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Kalpana Patowary and Ramanujan Pathak (Below) in stills from the film
On a sultry Mumbai evening, Vijaylal Yadav is on stage, singing songs of home, love, loss and belonging. “The wife wants a pair of jeans, but her husband refuses. ‘I can give you a mobile phone, but not pants’, he tells her over the phone,” Yadav explains in Hindi, before he starts singing in Bhojpuri. The ‘wife’ is now pining for her husband, calling him back, demanding to know where he’s gone, leaving her all alone. The audience cheers.
Another evening, another dais. A young girl and boy, flanked by dancers dressed in sequin-laden lehengas and garish makeup, are singing love songs, flirting in rhyme for the benefit of a rather massive, excited audience. “I poke my beak in your cup of nectar,” is the (translated) refrain that the boy directs at his duet-partner, who simply giggles in return and eggs him on. Meanwhile, the audience, largely comprised of young, seemingly hormonal men, are more interested in watching the dancers with mouths wide open. Some are even taking pictures or shooting videos on their mobile phones, seduced by the song, the dance and the warm Mumbai night.
Shooting these ‘scenes’ as they play out in real life, with an unobtrusive camera, is filmmaker Surabhi Sharma. Bidesia in Bambai, her latest documentary on migrant music, covers a musical culture that is now transforming itself into an industry in the suburbs of Mumbai. As she walks through the alleys of Adarsh Nagar and Nalasopara, both residential spaces far away from the main city, and questionable in terms of legality, she finds yet another example of how music becomes the reason for and means of survival for an entire community.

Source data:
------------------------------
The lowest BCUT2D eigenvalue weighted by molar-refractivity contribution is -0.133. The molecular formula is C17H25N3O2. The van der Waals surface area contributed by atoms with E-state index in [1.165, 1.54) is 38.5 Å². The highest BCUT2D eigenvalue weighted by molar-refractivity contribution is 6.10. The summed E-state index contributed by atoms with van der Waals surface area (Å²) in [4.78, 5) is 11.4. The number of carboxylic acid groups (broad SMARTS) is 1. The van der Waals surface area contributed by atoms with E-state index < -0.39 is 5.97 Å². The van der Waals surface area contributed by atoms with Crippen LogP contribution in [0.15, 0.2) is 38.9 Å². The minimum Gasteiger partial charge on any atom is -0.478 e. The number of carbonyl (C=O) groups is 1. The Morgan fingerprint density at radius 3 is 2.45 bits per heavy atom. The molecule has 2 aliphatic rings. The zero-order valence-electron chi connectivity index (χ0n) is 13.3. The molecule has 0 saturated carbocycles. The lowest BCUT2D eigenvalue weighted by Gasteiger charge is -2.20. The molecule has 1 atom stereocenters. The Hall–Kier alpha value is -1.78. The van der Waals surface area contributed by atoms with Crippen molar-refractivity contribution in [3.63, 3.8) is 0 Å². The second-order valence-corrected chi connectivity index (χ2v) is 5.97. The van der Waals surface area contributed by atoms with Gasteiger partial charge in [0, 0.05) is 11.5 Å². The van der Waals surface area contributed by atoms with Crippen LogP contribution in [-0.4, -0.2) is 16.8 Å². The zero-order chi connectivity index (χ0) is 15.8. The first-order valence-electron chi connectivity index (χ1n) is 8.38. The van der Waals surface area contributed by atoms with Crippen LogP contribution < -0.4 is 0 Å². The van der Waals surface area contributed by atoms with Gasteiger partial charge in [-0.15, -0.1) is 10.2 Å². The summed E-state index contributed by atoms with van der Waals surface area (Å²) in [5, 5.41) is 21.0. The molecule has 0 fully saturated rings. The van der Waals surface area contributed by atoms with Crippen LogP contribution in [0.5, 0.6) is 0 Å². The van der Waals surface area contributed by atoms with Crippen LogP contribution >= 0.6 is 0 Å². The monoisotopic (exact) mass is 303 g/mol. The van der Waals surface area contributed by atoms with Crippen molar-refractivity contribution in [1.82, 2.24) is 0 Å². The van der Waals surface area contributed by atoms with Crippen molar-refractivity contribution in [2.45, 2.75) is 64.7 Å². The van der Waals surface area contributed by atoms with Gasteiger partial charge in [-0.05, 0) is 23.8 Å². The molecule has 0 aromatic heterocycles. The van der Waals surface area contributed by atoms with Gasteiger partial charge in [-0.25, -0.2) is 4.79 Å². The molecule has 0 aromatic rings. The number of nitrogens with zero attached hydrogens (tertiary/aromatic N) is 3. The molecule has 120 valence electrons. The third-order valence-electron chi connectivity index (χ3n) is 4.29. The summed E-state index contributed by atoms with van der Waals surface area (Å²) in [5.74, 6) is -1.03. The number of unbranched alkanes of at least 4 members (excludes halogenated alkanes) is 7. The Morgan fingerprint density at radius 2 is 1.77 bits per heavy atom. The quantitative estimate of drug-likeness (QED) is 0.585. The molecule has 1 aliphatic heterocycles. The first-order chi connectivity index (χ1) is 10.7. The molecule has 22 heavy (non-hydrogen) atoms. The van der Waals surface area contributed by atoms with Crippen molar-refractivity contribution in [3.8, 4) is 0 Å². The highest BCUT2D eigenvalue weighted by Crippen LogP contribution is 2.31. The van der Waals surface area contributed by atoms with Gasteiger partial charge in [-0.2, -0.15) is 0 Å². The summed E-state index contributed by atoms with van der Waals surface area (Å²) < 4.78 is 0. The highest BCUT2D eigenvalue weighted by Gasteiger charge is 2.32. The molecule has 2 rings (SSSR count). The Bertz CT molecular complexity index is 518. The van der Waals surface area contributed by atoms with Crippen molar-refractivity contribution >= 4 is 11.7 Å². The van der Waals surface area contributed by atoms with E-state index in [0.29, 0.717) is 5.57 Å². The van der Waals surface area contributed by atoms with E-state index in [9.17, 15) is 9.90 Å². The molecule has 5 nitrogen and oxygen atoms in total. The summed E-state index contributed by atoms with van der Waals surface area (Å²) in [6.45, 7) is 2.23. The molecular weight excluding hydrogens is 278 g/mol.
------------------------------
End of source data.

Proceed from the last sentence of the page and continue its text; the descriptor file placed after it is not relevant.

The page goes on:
“In 2008, I completed a film called Jahaji Music: India in the Caribbean, which was about a different manifestation of Bhojpuri migrant music. Chutney, with elements of both Bhojpuri folk and Bollywood, gave me my first experience of making a film on music. It made me wonder about the kinds of histories that musical cultures can hold within them,” says Sharma.
In the film, we see several examples of these histories that Sharma set out in search of — the Bhojpuri appears as a migrant, a poor man, a taxi/auto driver or rickshaw-puller, a man proud of his language and assertive of his space in this city constantly at war with ‘outsiders’. We also witness the processes of a bustling metropolis viewed through the eyes of this man, and of how he attempts to negotiate with it.
The music, too, as any contemporary form, has the power to re-invent itself and assimilate foreign influences. Apart from folk songs of departure and arrival that Ramanujan Pathak specialises in, there are also the raunchy ditties, the bhajans, the Bollywood style beats in Kalpana Patowary’s studio sessions and songs devoted to their identity. “Unlike Bollywood, this is a brand of music that is not even attempting to reach out to a pan-Indian audience,” points out Sharma. In other words, it might be welcoming of foreign influences, but it is also proud of its own legacy, and caters to an identity.
Bidesia in Bambai is the latest example of a growing trend — that of looking at music as more than just a cultural artefact. It is now viewed as a carrier and capsule of that very culture from which it emerges. Sharma says that Anand Patwardhan’s Jai Bhim Comrade, a documentary that put the spotlight on protest music by dalits in Mumbai and brought the Kabir Kala Manch to fore, reassured her that it wasn’t necessary to explain the music to create a narrative about contemporary politics, society and culture. “Now, there seems to be a conscious acknowledgement that music can be the site where socio-political tensions are released,” she observes.